About a week ago, I wrote about the lack of American top scorers in the NHL. Despite an increase in players who are born in the US, there has been a decrease in the top scorers in the league among these players. Right now, the top scoring American in the NHL is Scott Gomez of the New York Rangers and his 52 points place him 28th in the overall scoring race. It takes 79 players before the 10th American (Peter Mueller of the Phoenix Coyotes) appears.

This is alarming because never before has the percentage of players in the league from a country increased while the number of top scorers from that country decreases. Faux Rumors comments that he does not find this alarming. He believes that the number of top scorers from a given country is cyclical in nature and right now USA is at a low point. This belief requires a lot of faith since the American top scorers have not yet completed one cycle. In the 1990's with John LeClair, Mike Modano, Jeremy Roenick, Kevin Stevens etc., USA produced a reasonable number of top scorers but this has stopped. In order to complete one cycle, it is necessary for there to be another period of American top scorers. However, merely completing one cycle would not prove anything is cyclical in nature (it may be a fluke that a cycle ever occurred - or it might be driven by some other factors). Further, with no attempt to explain a cyclical mechanism, this theory must be taken as conjecture at best.

In order to support his cyclical theory, Faux sites Canada and its top scorers. For the vast majority of NHL history, hockey players came almost exclusively from Canada. Hence, the top scorers were exclusively (or almost exclusively) Canadian. In the 1980's, we saw the first group of players from other countries that were good enough to crack top scoring lists. This group included Peter Stastny and Jari Kurri. Nevertheless, most top scorers remained Canadian players. In the 1990's there started to be a much larger group of non-Canadian players in the NHL top scorers, hence the number of Canadians declined. Nevertheless, there have always been Canadian top scorers. In fact, in every season in NHL history, at least two of the top five scorers in the league have been Canadians. The fine print on that statement is 1997/98 where Wayne Gretzky finished fourth in the scoring race and there was a tie for fifth that included Ron Francis, however since John LeClair had more goals, it is more correct to say LeClair was the fifth highest scorer. Even if we accept this season as an exception, it is still correct to argue that in every year in NHL history the top five scorers plus ties have included at least two Canadians. Therefore, it is hard to argue that the number of Canadians in the top scorers has ever significantly declined and hence it is hard to argue anything cyclical is going on.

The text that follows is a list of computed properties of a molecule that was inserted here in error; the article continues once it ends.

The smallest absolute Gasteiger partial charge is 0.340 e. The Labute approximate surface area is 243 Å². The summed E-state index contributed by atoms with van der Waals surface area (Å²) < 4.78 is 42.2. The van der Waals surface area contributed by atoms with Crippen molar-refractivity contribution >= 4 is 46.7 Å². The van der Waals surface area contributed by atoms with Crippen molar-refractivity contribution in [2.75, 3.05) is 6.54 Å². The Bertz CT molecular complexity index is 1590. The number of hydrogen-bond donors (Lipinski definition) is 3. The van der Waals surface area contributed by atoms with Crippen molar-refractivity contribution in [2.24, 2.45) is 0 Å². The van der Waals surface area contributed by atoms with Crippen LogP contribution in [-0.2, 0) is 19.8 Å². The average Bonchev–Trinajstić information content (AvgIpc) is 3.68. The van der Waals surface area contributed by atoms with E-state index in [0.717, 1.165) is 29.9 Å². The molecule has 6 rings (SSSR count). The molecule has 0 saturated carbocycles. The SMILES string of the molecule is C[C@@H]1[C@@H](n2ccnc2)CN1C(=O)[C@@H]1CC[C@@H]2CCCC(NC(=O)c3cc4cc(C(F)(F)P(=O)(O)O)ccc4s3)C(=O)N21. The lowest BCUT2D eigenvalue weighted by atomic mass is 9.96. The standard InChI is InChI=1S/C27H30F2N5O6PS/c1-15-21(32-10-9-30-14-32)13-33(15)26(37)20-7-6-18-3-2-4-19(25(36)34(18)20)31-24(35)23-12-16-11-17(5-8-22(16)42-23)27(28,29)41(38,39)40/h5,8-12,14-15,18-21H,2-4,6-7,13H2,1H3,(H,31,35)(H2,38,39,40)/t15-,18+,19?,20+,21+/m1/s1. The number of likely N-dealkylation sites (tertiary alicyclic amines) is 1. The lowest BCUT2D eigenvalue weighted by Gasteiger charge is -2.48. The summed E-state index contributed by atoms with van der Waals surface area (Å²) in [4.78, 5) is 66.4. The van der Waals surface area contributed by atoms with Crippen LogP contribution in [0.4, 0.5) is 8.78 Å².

You did hear Canadians complaining that they were losing their game and you did hear Canadians bemoaning the lack of Canadian top scorers (at least when compared to the 50's, 60's and 70's when almost all NHL players were Canadians). This was brought on largely due to the Canadian failure to win a medal in the 1998 Nagano Olympics. It was largely an overreaction to a single poor showing in the Olympics.

Faux goes on further to argue that the cyclical nature of Canadians in the top scorers can be better seen if we include a few more top scorers. He notes that in 2002/03 7 of the top 15 scorers in the league were Canadian. In 2003/04 there were only 6 Canadians in the top 15. Last season, it was up to 10 of the top 15. So far this year, 9 of the top 15 are Canadian. Although there might be a bit of truth to this drop in Canadian top scorers, it is not a big trend. I think you could easily argue that in any given season (since the mid 90's) there are a constant 8 +/- 2 Canadians in the top fifteen scorers. The difference from year to year is largely a random fluctuation. At any rate, this decline does not correspond directly with the years when Canadians were worried about the lack of top scorers. By 2002, they had won Olympic gold in Salt Lake City and all was thought to be well with Canadian hockey. It is true that some years on the low side of the 8 +/- 2 of the 15 top scorers being Canadian occurred in the late 90's, but it seems something that could just as easily be explained as random changes which are being forced to fit a model.